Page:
Sampoorna Sangeet Mela 1995, is the third Festival of Indian Music and Dance organised under the umbrella of Pandit Ram Sahai Sangit Vidyalaya. The Mela is following in two traditions, the Festival tradition as described by Shantaram-ji, on page 10 and the tradition of the British National Federation of Festivals of Music, Speech and Dance. We are members of this Federation which is preparing to celebrate seventy-five years as an association.

Competition in the arts has a history that is documented back to Greek contests in 586 BC but in Britain the first contest is generally acknowledged to be the 1872 festival in Workington.

Many of these early British festivals were in rural districts and much can be understood about the people taking part from the literature of the time. In Tonypandy in 1899, the first prize for the Male Voice Choir class included “… a pair of boots for the Conductor,” and the second prize “… a pair of trousers for the Conductor”. One description of a Pennine choir reported in the Musical Times in 1908 included

“the .. choir consists of 40 voices, mostly cotton-mill workers and colliers, leavened by the inclusion of the learned village newsagent, whose decision is absolutely final whenever methods of pronunciation are in dispute.”

In 1904 the first association of competition Festivals was formed with a yearly congress to be held in London. At the same time as the development of festivals in rural areas, there had been a great growth in the number of festivals taking place in urban areas. In 1920 these festivals held their own conference in Birmingham to consider ways of increasing co-operation. Federation between these two groups took place in 1921, and throughout its history it has been generously supported by the Carnegie trust.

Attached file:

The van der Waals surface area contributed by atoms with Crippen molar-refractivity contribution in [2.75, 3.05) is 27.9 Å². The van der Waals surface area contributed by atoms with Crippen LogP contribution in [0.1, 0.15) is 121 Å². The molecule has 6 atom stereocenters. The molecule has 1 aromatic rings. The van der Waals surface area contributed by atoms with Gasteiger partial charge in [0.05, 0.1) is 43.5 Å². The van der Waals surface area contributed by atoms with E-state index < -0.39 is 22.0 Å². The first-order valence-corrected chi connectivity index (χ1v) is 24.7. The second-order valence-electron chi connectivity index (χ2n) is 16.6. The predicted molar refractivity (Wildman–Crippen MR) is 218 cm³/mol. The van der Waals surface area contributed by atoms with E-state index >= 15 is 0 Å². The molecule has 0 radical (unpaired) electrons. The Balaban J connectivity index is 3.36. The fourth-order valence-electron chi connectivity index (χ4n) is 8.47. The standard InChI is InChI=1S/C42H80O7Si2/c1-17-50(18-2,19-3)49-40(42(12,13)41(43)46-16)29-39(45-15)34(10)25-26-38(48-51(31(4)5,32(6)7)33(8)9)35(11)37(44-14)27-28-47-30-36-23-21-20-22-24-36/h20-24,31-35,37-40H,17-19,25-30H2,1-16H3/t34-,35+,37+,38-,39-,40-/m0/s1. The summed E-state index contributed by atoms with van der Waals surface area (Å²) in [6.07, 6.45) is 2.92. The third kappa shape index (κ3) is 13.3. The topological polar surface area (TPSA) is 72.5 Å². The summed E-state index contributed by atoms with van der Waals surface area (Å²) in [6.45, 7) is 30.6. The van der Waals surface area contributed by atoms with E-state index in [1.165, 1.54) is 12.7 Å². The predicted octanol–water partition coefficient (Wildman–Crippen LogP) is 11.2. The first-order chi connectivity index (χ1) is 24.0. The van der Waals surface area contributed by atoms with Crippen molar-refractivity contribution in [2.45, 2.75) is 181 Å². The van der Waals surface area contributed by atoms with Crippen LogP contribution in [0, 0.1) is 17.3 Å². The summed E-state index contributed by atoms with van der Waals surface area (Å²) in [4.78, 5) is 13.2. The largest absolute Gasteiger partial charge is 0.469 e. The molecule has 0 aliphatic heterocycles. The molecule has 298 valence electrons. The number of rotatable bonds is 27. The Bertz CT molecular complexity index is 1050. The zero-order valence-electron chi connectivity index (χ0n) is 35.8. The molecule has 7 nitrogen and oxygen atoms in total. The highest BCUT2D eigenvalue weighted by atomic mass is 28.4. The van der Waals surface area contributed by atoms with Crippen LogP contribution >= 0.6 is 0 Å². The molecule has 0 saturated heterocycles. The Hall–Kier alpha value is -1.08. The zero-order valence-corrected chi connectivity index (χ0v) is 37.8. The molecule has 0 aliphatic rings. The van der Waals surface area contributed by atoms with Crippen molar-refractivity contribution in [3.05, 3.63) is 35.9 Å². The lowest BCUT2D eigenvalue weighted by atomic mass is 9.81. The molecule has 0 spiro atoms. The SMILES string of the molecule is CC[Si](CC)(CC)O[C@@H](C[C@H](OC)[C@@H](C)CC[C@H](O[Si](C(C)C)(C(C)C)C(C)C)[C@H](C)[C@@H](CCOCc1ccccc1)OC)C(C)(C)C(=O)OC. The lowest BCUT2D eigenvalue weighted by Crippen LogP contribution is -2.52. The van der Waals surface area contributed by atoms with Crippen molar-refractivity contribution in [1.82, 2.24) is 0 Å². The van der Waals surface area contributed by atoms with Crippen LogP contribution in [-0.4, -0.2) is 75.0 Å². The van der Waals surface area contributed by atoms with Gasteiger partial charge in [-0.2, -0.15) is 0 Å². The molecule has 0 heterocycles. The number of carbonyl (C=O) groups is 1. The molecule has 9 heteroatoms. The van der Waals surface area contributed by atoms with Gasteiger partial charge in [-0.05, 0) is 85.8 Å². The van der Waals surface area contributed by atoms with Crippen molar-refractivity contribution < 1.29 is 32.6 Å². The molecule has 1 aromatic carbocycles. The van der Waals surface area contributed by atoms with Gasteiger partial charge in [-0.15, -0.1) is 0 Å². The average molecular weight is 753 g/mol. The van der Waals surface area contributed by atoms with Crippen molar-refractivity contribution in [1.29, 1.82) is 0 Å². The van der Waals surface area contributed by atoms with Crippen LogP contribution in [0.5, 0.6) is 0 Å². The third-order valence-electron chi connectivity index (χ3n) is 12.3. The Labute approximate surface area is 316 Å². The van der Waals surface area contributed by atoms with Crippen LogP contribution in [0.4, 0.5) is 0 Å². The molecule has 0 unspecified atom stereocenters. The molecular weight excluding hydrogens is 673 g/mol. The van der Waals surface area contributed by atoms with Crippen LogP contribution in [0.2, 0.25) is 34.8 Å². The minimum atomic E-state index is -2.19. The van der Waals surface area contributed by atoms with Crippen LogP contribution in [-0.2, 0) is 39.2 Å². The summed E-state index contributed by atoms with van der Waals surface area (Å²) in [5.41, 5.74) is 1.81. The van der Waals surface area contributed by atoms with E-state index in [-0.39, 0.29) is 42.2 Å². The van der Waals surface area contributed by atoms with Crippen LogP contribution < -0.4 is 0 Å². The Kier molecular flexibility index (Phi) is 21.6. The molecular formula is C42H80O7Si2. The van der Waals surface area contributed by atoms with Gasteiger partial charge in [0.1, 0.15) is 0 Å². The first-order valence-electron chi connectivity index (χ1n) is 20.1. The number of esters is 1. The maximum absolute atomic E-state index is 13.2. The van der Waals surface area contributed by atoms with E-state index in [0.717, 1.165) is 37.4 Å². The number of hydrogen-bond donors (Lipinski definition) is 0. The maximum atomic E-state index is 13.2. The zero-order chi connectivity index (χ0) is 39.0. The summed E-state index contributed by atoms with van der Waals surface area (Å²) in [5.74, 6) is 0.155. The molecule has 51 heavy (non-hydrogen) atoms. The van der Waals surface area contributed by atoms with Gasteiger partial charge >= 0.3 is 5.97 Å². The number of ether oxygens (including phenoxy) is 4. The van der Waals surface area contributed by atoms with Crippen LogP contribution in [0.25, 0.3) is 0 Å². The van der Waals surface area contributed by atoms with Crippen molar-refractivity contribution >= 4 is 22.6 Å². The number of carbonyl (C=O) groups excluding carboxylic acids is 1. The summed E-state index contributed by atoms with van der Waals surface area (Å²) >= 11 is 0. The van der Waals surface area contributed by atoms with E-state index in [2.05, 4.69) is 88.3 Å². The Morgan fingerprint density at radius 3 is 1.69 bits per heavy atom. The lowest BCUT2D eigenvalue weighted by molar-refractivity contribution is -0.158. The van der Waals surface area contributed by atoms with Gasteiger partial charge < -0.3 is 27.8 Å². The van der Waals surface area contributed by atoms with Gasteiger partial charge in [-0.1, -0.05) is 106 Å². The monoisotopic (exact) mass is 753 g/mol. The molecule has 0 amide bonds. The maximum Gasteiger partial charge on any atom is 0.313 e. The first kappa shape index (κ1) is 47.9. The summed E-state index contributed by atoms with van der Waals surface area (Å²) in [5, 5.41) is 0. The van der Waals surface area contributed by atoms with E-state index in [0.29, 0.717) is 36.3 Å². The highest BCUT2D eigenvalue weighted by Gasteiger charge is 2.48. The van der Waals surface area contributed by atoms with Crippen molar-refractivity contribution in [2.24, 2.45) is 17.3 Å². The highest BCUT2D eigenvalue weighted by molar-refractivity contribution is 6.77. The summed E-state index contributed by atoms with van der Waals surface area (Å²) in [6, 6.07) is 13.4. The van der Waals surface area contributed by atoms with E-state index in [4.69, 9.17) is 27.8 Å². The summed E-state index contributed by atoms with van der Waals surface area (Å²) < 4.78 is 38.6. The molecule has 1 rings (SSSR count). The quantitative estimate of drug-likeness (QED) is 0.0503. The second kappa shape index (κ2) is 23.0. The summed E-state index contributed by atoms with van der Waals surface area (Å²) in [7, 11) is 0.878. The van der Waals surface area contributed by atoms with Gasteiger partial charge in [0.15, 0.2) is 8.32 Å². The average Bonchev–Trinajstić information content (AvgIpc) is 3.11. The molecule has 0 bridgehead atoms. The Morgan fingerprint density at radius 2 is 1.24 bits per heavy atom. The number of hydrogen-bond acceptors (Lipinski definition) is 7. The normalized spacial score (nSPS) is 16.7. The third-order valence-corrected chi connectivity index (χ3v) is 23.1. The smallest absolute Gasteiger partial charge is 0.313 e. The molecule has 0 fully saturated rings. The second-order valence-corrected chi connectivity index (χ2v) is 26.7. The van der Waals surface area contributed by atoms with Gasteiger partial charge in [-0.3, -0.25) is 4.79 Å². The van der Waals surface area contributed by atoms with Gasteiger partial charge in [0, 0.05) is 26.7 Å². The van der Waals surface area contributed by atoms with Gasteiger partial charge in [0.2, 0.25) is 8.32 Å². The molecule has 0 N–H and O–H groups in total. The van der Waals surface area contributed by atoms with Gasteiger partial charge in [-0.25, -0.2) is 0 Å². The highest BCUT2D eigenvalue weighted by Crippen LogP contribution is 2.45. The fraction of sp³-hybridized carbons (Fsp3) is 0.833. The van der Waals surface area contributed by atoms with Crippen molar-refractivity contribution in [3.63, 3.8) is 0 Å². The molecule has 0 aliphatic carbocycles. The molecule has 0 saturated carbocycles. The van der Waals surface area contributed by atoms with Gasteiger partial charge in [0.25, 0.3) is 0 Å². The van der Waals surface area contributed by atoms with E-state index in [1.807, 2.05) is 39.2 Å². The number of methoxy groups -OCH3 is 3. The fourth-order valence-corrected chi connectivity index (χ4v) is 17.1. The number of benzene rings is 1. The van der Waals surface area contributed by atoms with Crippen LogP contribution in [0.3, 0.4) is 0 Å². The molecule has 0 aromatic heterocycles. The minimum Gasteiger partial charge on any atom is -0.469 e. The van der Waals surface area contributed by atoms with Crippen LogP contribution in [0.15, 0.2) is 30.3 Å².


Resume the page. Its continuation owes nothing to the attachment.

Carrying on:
I remember well my experiences as a child, playing Schumann’s “Merry Peasant” very fast, perched behind an enormous grand piano in the Assembly Rooms, Edinburgh. I also remember my determination to practice harder after I failed to come first and the excitement when, the following year, my efforts were rewarded by receiving a better mark. As a young school teacher, conducting my first choir at the local festival, I saw the more experienced pupils at the local ‘High’ school walk away with the prize, yet once again, and many years later, as an adjudicator myself, I appreciated only too well the feelings of the candidates performing before me. My thoughts today, however are also with candidates parents. No parent will ever forget the first time his/her ‘little one’ steps onto the plat- form. It is a little like the first time you take them to the dentist. Will they be happy with the experience? Will the teeth demonstrate all your hard work teaching them how to brush properly? It is therefore very necessary that we all work towards making it a positive and enjoyable experience.

Music and Dance are creative performing arts, and learning to perform, as opposed to playing and dancing for oneself, is an art that cannot be learned without the opportunity to produce one’s art in front of an audience. This opportunity is one of the most valuable that can be experienced by the novice performer, and is provided by taking part in this Mela. In 1923, one of the federation delegates suggested that the purpose of competitions was “by means of them you make the singers not beat each other but pace each other on the road to excellence”.

Adjudicators are very experienced teachers and performers who will be looking for the strengths of the performers, and, if necessary, pointing out areas which may be improved to help them onto ‘this road to excellence’. Because they have themselves, grown up through the system, they are very aware of the feelings of the performers, and look to support, not humiliate. As suggested by a former Federation Chairman the aims of a competitive festival should be “choice without favour, correction without offence and praise without flattery”.

Acknowledgements to Dr Christopher Wiltshire for permission to refer to his history of the federation “The Road To Excellence”.

JILL SCARFE September 1995
Lecturer in Music

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